Book Review Stephen King’s ‘Doctor Sleep’

Doctor Sleep

Though incredibly prolific, Stephen King has been loathe to produce sequels to his works. With The Shining — considered by many to be his greatest novel — he makes an exception: a riveting waking nightmare called Doctor Sleep.

Due Tuesday, Sept. 24 from Scribner ($30), it revisits the character of The Shining’s supernaturally gifted young Danny Torrance, now grown and nearing middle age as he fends of his late father’s alcohol demons and applies his “shining” powers at a hospice where the old go to die.

In the process he encounters Abra, a young girl with even greater powers, who becomes  target of a nomadic group of power devourers called the True Knot. They’ll stop at nothing to siphon Abra’s life force to perpetuate their long, vampirish lives — and Danny, now Dan, most stop them.

It’s not as if King rarely revisits his works. Characters and places from his novels often arise in one book or another, constituting a virtual King universe.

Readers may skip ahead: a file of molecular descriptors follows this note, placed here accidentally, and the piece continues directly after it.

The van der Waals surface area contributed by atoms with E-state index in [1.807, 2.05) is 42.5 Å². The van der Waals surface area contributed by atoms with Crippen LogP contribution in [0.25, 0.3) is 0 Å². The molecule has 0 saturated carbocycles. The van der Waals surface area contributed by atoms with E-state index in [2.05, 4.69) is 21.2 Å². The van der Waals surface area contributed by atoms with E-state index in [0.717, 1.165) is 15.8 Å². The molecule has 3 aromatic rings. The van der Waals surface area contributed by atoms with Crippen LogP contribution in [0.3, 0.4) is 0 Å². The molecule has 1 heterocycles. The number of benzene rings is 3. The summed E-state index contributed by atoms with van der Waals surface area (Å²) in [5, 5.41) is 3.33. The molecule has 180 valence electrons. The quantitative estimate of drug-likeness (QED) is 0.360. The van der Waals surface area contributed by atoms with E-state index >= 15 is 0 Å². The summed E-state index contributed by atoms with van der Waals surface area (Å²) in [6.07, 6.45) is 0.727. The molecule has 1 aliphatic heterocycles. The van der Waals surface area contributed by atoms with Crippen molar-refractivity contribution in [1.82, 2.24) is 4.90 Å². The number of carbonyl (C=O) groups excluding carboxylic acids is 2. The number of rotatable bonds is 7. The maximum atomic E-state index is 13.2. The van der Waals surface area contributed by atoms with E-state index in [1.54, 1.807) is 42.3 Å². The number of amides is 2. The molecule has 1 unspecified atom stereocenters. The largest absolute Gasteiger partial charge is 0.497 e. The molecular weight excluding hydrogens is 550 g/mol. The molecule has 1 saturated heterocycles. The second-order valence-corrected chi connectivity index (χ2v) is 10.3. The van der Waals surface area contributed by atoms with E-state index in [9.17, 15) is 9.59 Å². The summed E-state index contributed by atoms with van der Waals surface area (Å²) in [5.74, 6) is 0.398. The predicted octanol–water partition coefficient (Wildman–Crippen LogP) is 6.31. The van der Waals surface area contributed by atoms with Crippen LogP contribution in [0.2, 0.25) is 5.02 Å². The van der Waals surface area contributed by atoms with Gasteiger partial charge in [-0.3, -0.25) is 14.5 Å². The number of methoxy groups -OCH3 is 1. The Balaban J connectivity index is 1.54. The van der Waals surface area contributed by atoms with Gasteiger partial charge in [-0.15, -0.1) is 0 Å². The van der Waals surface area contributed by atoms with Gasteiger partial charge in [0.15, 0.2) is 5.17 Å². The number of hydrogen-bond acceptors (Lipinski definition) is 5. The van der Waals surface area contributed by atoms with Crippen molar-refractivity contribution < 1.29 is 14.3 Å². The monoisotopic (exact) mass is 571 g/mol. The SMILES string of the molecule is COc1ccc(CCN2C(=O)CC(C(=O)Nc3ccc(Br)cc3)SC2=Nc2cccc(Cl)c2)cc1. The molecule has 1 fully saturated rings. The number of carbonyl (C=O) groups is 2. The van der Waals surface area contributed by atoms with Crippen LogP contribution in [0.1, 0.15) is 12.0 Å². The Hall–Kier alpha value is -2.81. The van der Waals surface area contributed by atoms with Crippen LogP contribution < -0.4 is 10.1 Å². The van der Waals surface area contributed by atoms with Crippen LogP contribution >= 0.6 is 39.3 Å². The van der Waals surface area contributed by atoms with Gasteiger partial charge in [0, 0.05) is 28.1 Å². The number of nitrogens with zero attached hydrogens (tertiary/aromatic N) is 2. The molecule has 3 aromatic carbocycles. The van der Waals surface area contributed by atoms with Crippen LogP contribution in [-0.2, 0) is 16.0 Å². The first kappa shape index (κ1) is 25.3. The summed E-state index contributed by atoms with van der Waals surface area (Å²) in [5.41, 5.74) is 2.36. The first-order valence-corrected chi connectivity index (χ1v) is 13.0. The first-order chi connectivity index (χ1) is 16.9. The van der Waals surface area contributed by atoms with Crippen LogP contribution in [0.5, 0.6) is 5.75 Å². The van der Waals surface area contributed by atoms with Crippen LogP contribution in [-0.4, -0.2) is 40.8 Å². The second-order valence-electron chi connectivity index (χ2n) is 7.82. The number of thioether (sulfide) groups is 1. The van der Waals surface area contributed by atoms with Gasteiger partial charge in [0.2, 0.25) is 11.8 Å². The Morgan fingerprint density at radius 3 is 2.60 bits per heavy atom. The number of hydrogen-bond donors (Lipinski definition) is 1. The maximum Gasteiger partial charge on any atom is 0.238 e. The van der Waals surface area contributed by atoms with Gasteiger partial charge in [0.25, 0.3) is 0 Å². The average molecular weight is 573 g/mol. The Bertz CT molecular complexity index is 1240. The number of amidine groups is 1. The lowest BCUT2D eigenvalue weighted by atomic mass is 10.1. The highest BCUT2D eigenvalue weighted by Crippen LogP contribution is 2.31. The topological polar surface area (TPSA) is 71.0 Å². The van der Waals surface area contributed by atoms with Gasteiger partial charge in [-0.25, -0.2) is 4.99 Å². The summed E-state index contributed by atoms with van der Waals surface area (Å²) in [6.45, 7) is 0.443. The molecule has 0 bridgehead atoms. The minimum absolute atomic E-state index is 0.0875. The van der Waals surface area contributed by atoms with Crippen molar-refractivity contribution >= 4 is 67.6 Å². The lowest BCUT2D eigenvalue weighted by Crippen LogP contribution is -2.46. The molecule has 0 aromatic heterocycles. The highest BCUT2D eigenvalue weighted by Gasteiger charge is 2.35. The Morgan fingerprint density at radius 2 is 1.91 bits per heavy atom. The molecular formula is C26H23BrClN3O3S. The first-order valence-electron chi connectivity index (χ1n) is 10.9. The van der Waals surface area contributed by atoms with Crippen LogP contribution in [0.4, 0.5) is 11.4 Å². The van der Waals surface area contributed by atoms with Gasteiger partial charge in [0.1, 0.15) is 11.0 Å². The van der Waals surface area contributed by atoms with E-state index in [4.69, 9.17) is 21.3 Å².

But Doctor Sleep doesn’t depend on the past and Dan’s traumas at the Overlook Hotel, instead unfurling his years-later grim adventure as his own man.

In a way, Doctor Sleep recalls just as much another early King novel, ‘Salem’s Lot, since the True Knot, while not bloodsuckers, are akin to the evil, ruthless, life-eating vampires of that book.

But it’s also its own entity and should be accessible to anyone who hasn’t read those earlier works. As such, Doctor Sleep is the definition of success as a literary sequel: It lives up to the original, while also standing on its own.

— Bruce Westbrook

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